This is Mark Krikorian’s sixth overall College Cup appearance, third in a row, and still the search goes on for a first national title. Krikorian, who also guided the program to three straight College Cup trips from 2005 to 2007, will have his team prepped and ready, aiming for the program’s breakthrough win.
On paper, the potential is high for a classic semifinal encounter. The two teams stack up very well against each other: the best offense in the country against the best defense, both teams that try and play possession soccer – the list goes on.
Both teams boast an embarrassment of talent on each roster, and while a high-scoring encounter is unlikely, it should provide a fascinating spectacle between two very, very good teams.
Defenders: No matter how good Virginia has been this season, good luck breaking down the back line and finding a way past goalkeeper Katelyn Rowland. Center backs Abby Dahlkemper and Megan Oyster have been solid and steady all season, while outside backs Ally Courtnall and Caprice Dydasco will play pivotal roles in this one, trying to pin Virginia back in its own half – something that few, if any teams, have been able to do this season. Rowland is only a sophomore and is making a case for a spot on January’s U.S. U20 WNT qualifying squad.
Virginia’s ability to keep the ball and dominate the midfield has kept pressure off its back line all season. That’s not to say there isn’t quality there, of course, as Emily Sonnett, Shasta Fisher, Morgan Stith and Molly Menchel represent their likely starting options for Friday’s game. Menchel is a converted forward playing left back, and her battle with Courtnall is one of many critical matchups on the field. Highly-rated freshman Amber Stearns is in net for the Cavaliers, UCLA’s Rowland has the experience edge, which could come front and center should this go to penalty kicks.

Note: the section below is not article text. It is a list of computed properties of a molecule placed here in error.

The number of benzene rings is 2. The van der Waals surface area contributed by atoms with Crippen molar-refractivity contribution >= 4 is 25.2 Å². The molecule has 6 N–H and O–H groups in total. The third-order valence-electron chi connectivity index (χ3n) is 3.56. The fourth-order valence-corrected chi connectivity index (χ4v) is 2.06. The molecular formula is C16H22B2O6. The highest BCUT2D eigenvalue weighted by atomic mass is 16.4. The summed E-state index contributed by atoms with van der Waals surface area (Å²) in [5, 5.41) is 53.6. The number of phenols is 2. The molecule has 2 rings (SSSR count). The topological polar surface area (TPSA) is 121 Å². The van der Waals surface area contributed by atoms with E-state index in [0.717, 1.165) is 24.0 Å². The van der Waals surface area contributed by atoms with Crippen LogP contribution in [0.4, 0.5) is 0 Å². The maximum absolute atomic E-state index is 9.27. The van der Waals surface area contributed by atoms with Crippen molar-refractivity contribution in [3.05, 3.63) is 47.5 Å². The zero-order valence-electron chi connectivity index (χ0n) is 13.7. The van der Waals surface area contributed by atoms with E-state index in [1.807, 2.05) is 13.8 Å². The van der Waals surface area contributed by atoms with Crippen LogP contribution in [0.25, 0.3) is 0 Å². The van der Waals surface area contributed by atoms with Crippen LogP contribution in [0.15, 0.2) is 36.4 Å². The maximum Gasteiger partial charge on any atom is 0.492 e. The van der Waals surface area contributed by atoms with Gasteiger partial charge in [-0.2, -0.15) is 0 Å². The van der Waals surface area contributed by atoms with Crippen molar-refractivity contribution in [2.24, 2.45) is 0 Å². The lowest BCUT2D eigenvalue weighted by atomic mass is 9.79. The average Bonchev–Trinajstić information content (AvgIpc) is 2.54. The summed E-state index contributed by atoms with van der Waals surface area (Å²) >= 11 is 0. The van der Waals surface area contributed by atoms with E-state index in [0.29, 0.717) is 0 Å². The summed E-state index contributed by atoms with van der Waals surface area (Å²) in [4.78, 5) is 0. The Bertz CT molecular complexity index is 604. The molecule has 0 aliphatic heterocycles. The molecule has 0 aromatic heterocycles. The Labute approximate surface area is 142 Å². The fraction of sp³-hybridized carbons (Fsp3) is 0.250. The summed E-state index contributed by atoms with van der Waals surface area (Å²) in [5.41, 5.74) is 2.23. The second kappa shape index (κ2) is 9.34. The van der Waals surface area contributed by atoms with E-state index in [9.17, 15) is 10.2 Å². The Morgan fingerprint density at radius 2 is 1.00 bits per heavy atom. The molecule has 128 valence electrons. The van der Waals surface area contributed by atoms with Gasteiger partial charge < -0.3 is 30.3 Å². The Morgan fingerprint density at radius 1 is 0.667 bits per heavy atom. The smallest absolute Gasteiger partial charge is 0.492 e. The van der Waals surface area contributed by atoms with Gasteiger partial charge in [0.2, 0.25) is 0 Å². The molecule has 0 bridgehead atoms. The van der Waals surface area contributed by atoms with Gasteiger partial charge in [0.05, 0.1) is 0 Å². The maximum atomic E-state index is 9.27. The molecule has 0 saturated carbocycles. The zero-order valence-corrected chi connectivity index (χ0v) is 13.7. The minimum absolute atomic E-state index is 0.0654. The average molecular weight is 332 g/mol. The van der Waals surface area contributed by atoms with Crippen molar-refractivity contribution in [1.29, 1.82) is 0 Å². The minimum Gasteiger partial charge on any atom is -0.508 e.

Midfielders: This is where the game is likely to be won and lost. UCLA has the midfield talent to cope with UVA’s ability on the ball. Jenna Richmond, Sarah Killion and Sam Mewis are a force to be reckoned with, and they’ll look to slow down Morgan Brian, the leading candidate for the MAC Hermann Trophy. If the middle of the park is clogged, Virginia is capable of heading down the flanks, as Danielle Caprico provides great service from the flank, while freshman Alexis Shaffer is a spark from off the bench.
Forwards: There’s no shortage of scoring talent up front for either side. Sophomore Makenzy Doniak has thrived for Virginia following a stop-start first-year campaign. She’s scored 19 goals and possesses game-changing pace. Brittany Ratcliffe is the team’s super sub, another attacker with speed that can stretch the field and get on the end of Brian through balls.
Don’t sleep on UCLA’s forwards though. While the Bruins may not have the same scoring output as the Cavaliers, they have relied mostly on freshman Darian Jenkins and sophomore Taylor Smith to do the damage up front. The two will become even more important depending on how much the Bruins decide to press Virginia, as they’ll be called into defensive duty just as often as they try to breakdown the Cavalier back line.
Coaching: Amanda Cromwell has certainly put in a tremendous first year with the Bruins. After coming to LA from UCF to take over B.J. Snow, Cromwell has guided her new team to a quality campaign, regardless of what happens in Cary. She’ll actually be coaching against her old program, as Cromwell graduated from UVA 21 years ago, and was a part of the team’s last College Cup appearance.
While Cromwell’s counterpart, Steve Swanson, is also making his College Cup debut after a 23-year coaching career, he doesn’t lack high stakes experience in knockout tournaments, guiding the U.S. U20 Women’s National Team to its 2012 World Cup triumph. There will be the pressure on breaking through at this go-round, but that is unlikely to faze Swanson, as he looks to cap off what has been a remarkable year in Charlottesville.